I will be using it alot on the shooting range (but it's mostly just 300 meters ranges around here) and for a little bit of hunting of course, however I don't like hunting like elk, so from the scope point of view I don't need a low magnification in the bottom. I have looked at the Leupold Mark 4 LR/T M3 10X which seems as a very nice scope (which it is) :wink: .

So in the end I think it will be: (note that the US$ prices is just transformed from Swedish kronor.)

Remington 700 VS (.308W) $1400 US (11 000 Swedish kronor)
Leupold Mark 4 LR/T M3 10X $1950 US (15 000 Swedish kronor)

+ maybe Harris bipod, sling etc.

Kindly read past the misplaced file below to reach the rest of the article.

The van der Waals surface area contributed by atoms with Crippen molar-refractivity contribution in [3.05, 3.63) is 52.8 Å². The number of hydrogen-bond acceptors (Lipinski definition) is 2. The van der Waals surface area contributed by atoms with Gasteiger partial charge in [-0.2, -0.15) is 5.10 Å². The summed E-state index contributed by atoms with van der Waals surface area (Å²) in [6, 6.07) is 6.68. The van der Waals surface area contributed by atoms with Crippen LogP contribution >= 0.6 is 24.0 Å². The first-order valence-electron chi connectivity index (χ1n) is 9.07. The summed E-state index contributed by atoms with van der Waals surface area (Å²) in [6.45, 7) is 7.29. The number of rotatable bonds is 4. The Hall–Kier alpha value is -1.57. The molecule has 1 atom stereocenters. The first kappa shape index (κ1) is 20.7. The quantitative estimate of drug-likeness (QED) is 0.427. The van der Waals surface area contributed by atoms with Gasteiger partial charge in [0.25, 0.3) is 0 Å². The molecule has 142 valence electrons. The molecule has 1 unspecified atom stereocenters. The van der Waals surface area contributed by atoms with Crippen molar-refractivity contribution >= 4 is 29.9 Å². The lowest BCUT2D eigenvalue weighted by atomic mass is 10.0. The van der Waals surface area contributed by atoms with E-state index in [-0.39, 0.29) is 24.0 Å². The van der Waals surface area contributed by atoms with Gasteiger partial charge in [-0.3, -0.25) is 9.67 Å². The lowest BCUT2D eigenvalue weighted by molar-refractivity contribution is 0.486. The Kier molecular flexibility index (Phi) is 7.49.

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You can get a Schmidt & Bender PM/II 3-12x50 with mil-dots for a little less than the Leupold. And it is a better scope.

I would've imported one from Sweden if I hadn't already bought my NXS.... But I'm afraid I don't remember the url...
 

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bravo_sniper: In Sweden, the decent weaponsmiths all know Sako and Tikka(I wouldn't be surprised if there are more who know how to work with Sako and Tikka than there are who know how to work with Remington rifles). Another advantage with Tikka that I mentioned(And the same thing for Sako), is that they have a stricter baseline accuracy for their rifles, while Remingtons rifles are a bit of a lottery, it seems. Go to the local rifle range and talk to the various hunters and sports shooters and see what they think.